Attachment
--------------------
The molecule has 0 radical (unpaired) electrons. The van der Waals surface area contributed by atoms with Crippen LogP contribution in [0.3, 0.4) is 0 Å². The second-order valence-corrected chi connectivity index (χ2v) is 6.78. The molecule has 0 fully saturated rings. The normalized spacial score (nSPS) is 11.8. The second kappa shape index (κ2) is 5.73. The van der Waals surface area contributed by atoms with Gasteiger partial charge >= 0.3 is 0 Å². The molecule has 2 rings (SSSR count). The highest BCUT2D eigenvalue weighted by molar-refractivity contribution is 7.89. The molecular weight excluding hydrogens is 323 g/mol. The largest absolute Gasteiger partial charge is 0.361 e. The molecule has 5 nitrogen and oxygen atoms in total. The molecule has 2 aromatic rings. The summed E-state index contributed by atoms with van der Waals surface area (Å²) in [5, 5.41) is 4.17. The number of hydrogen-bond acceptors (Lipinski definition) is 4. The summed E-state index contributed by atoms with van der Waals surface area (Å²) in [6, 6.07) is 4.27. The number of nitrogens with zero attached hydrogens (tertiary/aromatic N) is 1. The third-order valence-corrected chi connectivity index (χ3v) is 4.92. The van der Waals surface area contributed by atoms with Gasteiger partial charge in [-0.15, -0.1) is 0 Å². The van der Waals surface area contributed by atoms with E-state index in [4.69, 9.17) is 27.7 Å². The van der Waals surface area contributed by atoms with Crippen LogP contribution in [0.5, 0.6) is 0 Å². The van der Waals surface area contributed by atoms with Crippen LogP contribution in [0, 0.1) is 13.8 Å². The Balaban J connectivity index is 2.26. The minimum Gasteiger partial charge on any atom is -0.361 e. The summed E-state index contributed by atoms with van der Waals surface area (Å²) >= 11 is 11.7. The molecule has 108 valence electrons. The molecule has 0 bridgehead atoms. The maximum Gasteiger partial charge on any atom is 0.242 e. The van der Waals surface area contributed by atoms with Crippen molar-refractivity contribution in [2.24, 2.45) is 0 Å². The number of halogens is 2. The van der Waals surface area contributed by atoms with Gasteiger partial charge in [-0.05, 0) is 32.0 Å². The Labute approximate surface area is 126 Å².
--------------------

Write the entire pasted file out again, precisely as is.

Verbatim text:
The molecule has 0 radical (unpaired) electrons. The van der Waals surface area contributed by atoms with Crippen LogP contribution in [0.3, 0.4) is 0 Å². The second-order valence-corrected chi connectivity index (χ2v) is 6.78. The molecule has 0 fully saturated rings. The normalized spacial score (nSPS) is 11.8. The second kappa shape index (κ2) is 5.73. The van der Waals surface area contributed by atoms with Gasteiger partial charge >= 0.3 is 0 Å². The molecule has 2 rings (SSSR count). The highest BCUT2D eigenvalue weighted by molar-refractivity contribution is 7.89. The molecular weight excluding hydrogens is 323 g/mol. The largest absolute Gasteiger partial charge is 0.361 e. The molecule has 5 nitrogen and oxygen atoms in total. The molecule has 2 aromatic rings. The summed E-state index contributed by atoms with van der Waals surface area (Å²) in [5, 5.41) is 4.17. The number of hydrogen-bond acceptors (Lipinski definition) is 4. The summed E-state index contributed by atoms with van der Waals surface area (Å²) in [6, 6.07) is 4.27. The number of nitrogens with zero attached hydrogens (tertiary/aromatic N) is 1. The third-order valence-corrected chi connectivity index (χ3v) is 4.92. The van der Waals surface area contributed by atoms with Gasteiger partial charge in [-0.15, -0.1) is 0 Å². The van der Waals surface area contributed by atoms with E-state index in [4.69, 9.17) is 27.7 Å². The van der Waals surface area contributed by atoms with Crippen LogP contribution in [0.5, 0.6) is 0 Å². The van der Waals surface area contributed by atoms with Crippen LogP contribution in [0, 0.1) is 13.8 Å². The Balaban J connectivity index is 2.26. The minimum Gasteiger partial charge on any atom is -0.361 e. The summed E-state index contributed by atoms with van der Waals surface area (Å²) >= 11 is 11.7. The molecule has 108 valence electrons. The molecule has 0 bridgehead atoms. The maximum Gasteiger partial charge on any atom is 0.242 e. The van der Waals surface area contributed by atoms with Crippen molar-refractivity contribution in [2.24, 2.45) is 0 Å². The number of halogens is 2. The van der Waals surface area contributed by atoms with Gasteiger partial charge in [-0.05, 0) is 32.0 Å². The Labute approximate surface area is 126 Å².